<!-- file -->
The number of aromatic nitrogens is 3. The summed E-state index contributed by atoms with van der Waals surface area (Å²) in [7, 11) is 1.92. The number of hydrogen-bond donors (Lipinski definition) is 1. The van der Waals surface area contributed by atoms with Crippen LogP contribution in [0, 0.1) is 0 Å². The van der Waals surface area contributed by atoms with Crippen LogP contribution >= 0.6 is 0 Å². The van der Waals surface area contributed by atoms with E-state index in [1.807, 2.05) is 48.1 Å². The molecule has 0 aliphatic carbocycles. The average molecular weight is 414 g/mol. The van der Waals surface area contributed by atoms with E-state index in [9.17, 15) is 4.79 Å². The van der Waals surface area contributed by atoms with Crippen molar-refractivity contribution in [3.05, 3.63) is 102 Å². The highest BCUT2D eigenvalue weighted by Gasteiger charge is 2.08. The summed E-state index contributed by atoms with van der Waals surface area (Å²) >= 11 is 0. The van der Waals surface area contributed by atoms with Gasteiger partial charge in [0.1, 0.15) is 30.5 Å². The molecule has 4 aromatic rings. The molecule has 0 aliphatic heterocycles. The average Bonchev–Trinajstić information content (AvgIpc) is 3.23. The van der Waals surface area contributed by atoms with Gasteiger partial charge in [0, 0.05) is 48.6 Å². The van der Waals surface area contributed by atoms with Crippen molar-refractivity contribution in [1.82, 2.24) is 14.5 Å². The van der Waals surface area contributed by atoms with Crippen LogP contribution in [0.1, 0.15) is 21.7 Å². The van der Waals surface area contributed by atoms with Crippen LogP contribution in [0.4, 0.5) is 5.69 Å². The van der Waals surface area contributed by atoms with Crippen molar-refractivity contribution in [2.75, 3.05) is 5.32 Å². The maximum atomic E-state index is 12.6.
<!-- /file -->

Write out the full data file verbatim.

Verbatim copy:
The number of aromatic nitrogens is 3. The summed E-state index contributed by atoms with van der Waals surface area (Å²) in [7, 11) is 1.92. The number of hydrogen-bond donors (Lipinski definition) is 1. The van der Waals surface area contributed by atoms with Crippen LogP contribution in [0, 0.1) is 0 Å². The van der Waals surface area contributed by atoms with Crippen LogP contribution >= 0.6 is 0 Å². The van der Waals surface area contributed by atoms with E-state index in [1.807, 2.05) is 48.1 Å². The molecule has 0 aliphatic carbocycles. The average molecular weight is 414 g/mol. The van der Waals surface area contributed by atoms with E-state index in [9.17, 15) is 4.79 Å². The van der Waals surface area contributed by atoms with Crippen molar-refractivity contribution in [3.05, 3.63) is 102 Å². The highest BCUT2D eigenvalue weighted by Gasteiger charge is 2.08. The summed E-state index contributed by atoms with van der Waals surface area (Å²) >= 11 is 0. The van der Waals surface area contributed by atoms with Gasteiger partial charge in [0.1, 0.15) is 30.5 Å². The molecule has 4 aromatic rings. The molecule has 0 aliphatic heterocycles. The average Bonchev–Trinajstić information content (AvgIpc) is 3.23. The van der Waals surface area contributed by atoms with Gasteiger partial charge in [0, 0.05) is 48.6 Å². The van der Waals surface area contributed by atoms with Crippen molar-refractivity contribution in [1.82, 2.24) is 14.5 Å². The van der Waals surface area contributed by atoms with Crippen LogP contribution in [0.1, 0.15) is 21.7 Å². The van der Waals surface area contributed by atoms with Crippen LogP contribution in [0.4, 0.5) is 5.69 Å². The van der Waals surface area contributed by atoms with Crippen molar-refractivity contribution in [2.75, 3.05) is 5.32 Å². The maximum atomic E-state index is 12.6.